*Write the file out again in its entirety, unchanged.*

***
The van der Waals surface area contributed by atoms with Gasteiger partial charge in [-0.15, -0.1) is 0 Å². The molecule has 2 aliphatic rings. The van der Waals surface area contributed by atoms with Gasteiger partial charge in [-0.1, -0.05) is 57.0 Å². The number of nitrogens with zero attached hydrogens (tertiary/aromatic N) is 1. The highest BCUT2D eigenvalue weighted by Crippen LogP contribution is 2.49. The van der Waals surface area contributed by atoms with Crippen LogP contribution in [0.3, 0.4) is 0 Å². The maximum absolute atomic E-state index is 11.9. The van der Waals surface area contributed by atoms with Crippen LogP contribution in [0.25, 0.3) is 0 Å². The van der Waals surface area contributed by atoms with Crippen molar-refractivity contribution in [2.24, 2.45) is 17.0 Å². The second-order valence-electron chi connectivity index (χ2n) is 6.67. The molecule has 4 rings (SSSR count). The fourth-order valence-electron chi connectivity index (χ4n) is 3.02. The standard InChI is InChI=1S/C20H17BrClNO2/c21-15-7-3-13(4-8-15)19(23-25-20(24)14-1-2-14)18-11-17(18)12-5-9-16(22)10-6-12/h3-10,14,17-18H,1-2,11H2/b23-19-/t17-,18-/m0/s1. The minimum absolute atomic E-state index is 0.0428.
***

The van der Waals surface area contributed by atoms with Gasteiger partial charge in [-0.15, -0.1) is 0 Å². The molecule has 2 aliphatic rings. The van der Waals surface area contributed by atoms with Gasteiger partial charge in [-0.1, -0.05) is 57.0 Å². The number of nitrogens with zero attached hydrogens (tertiary/aromatic N) is 1. The highest BCUT2D eigenvalue weighted by Crippen LogP contribution is 2.49. The van der Waals surface area contributed by atoms with Crippen LogP contribution in [0.3, 0.4) is 0 Å². The maximum absolute atomic E-state index is 11.9. The van der Waals surface area contributed by atoms with Crippen LogP contribution in [0.25, 0.3) is 0 Å². The van der Waals surface area contributed by atoms with Crippen molar-refractivity contribution in [2.24, 2.45) is 17.0 Å². The second-order valence-electron chi connectivity index (χ2n) is 6.67. The molecule has 4 rings (SSSR count). The fourth-order valence-electron chi connectivity index (χ4n) is 3.02. The standard InChI is InChI=1S/C20H17BrClNO2/c21-15-7-3-13(4-8-15)19(23-25-20(24)14-1-2-14)18-11-17(18)12-5-9-16(22)10-6-12/h3-10,14,17-18H,1-2,11H2/b23-19-/t17-,18-/m0/s1. The minimum absolute atomic E-state index is 0.0428.